Spencer Dale, chief economist
The challenges and uncertainties facing the global energy system are at their greatest for almost 50 years, at the time of the last great energy shocks of the 1970s.
Most immediate is the impact of the terrible events taking place in Ukraine, with its tragic toll on lives and communities. The war also threatens to lead to shortages in food and energy, which could detract materially from health and wellbeing across the globe. From an energy perspective, the growing shortages and increasing prices highlight the continuing importance of energy ‘security’ and ‘affordability’ alongside ‘lower carbon’ when addressing the energy trilemma.
This immediate challenge sits alongside the need for the world to achieve a deep and rapid decarbonization consistent with meeting the Paris climate goals. Considerable progress has been made in sovereign pledges to achieve net zero, but in global aggregate terms those growing ambitions have yet to translate into tangible progress on the ground: carbon emissions have risen in every year since the Paris goals were agreed (other than in 2020 at the height of the COVID-19 pandemic). The world remains on an unsustainable path.
Added to those challenges, as COVID-19 restrictions around much of the world are relaxed and economic activity recovers, energy consumption is expanding sharply, increasing the demands on available energy supplies, and highlighting fragilities in the system.
Responding to those multiple challenges and uncertainties requires timely, objective and comprehensive data. That is the role bp’s Statistical Review of World Energy has been playing for the past 71 years and continues to play this year.
This year’s data show a sharp bounce back in global primary energy in 2021, increasing by almost 6% and more than reversing the sharp fall in energy consumption in 2020 as much of the world locked down. Primary energy use in 2021 is estimated to be more than 1% above its 2019 level.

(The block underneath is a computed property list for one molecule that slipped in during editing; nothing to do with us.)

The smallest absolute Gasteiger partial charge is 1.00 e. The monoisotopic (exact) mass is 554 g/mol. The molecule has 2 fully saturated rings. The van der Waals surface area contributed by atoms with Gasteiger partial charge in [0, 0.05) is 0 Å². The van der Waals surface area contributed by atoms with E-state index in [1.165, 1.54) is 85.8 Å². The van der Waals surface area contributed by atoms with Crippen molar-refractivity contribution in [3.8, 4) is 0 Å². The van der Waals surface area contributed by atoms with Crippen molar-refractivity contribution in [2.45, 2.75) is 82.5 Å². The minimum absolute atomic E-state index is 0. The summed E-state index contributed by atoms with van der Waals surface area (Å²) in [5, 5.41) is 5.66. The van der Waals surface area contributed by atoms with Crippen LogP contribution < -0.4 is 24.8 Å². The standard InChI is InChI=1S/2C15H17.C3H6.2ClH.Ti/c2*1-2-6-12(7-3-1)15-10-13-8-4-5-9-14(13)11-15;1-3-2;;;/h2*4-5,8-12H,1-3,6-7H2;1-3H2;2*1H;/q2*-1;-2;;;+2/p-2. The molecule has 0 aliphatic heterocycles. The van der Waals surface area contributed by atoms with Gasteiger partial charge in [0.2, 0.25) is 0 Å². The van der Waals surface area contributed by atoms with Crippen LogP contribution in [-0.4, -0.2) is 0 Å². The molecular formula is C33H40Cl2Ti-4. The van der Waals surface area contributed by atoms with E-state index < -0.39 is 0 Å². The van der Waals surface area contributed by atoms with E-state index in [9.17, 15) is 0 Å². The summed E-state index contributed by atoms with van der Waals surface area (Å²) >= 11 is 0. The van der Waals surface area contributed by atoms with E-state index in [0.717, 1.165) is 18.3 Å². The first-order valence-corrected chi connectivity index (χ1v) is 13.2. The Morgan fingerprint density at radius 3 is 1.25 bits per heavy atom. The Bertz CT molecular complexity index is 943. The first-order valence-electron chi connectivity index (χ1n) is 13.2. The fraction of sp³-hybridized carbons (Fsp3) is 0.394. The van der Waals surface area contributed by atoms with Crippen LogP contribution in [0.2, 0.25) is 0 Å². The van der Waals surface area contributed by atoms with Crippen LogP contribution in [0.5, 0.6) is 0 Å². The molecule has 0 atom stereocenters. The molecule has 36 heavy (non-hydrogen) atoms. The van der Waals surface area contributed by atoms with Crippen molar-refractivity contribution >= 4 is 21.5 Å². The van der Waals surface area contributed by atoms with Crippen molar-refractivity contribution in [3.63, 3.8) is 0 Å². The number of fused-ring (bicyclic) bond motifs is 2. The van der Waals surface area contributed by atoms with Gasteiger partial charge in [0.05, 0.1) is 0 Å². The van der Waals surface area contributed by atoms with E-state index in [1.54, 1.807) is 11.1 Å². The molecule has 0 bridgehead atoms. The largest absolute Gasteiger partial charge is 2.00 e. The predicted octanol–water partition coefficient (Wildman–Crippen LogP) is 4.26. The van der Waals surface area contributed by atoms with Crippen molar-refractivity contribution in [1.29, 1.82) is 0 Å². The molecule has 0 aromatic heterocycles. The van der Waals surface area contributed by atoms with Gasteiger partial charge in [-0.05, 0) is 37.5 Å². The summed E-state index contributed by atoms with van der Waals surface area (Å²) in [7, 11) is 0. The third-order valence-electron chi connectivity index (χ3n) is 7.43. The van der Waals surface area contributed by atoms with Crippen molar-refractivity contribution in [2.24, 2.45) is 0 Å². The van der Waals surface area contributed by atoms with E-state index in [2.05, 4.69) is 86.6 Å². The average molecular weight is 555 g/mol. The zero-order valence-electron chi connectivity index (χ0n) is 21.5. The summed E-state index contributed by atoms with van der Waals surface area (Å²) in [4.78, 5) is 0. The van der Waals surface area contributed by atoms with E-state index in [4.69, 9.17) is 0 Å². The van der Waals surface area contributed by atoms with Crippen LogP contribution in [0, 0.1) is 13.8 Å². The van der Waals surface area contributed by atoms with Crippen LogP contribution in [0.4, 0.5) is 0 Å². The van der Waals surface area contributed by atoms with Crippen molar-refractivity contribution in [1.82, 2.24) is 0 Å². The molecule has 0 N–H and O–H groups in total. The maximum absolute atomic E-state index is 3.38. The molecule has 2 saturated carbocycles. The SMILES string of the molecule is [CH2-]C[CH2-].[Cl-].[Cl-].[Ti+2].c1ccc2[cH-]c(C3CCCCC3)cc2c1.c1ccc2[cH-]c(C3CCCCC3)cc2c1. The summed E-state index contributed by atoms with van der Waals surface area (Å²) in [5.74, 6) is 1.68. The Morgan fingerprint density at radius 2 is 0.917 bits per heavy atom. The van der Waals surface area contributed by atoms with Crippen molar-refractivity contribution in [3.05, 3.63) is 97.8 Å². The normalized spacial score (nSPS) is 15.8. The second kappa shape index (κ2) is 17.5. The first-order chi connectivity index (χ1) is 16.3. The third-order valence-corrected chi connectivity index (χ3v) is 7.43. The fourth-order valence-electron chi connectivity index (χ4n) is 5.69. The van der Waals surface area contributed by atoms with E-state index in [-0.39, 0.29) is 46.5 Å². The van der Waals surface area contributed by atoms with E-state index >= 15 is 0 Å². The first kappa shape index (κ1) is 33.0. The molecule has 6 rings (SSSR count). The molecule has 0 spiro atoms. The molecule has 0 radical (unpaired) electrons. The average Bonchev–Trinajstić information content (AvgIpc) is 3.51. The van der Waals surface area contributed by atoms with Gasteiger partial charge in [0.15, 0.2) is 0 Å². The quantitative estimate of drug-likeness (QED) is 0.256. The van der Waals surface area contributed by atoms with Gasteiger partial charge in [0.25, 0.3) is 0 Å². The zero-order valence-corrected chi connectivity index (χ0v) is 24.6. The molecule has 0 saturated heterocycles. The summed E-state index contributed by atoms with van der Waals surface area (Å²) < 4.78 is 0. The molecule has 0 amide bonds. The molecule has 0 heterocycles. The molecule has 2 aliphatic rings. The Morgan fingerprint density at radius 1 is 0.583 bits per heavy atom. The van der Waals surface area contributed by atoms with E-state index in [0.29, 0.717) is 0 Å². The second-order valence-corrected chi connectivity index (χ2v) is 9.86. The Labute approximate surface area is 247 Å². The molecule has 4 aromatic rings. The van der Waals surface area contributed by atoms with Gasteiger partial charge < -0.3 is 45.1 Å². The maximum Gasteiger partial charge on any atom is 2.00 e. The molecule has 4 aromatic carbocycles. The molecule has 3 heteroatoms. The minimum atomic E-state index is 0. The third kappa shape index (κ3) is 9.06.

In many ways, this sharp rebound in energy demand is a sign of global success, driven by a rapid recovery in economic activity as the widespread distribution of effective vaccines allowed for an easing in Covid restrictions in many parts of the world and a return to our everyday lives. But it also highlights that the pronounced dip in carbon emissions in 2020 was only temporary: carbon equivalent emissions from energy (including methane), industrial processes, and flaring increased by 5.7% last year.
Smoothing through the impact of the pandemic, emissions were broadly unchanged over the past two years.
Encouragingly, renewable energy, led by wind and solar power, continued to grow strongly and now accounts for 13% of total generation. Renewable generation (excluding hydro) increased by almost 17% in 2021 and accounted for over half of the increase in global power generation over the past two years.
The low carbon energy sources, vectors and technologies needed to achieve a fast and deep decarbonization exist today – wind and solar power, biofuels, blue and green hydrogen, CCUS (carbon capture, use and storage), and carbon dioxide removals. The challenge is to apply them at unprecedented pace and scale. At bp, we remain committed to playing our role as we pursue our net zero ambition. I hope this year’s Review is of use to others following a similar pathway. I would like to thank all those who help us compile the Review, including the governments and statistical agencies around the world who have contributed their official data again. The Statistical Review would not be possible without your continuing support and transparency. Thank you.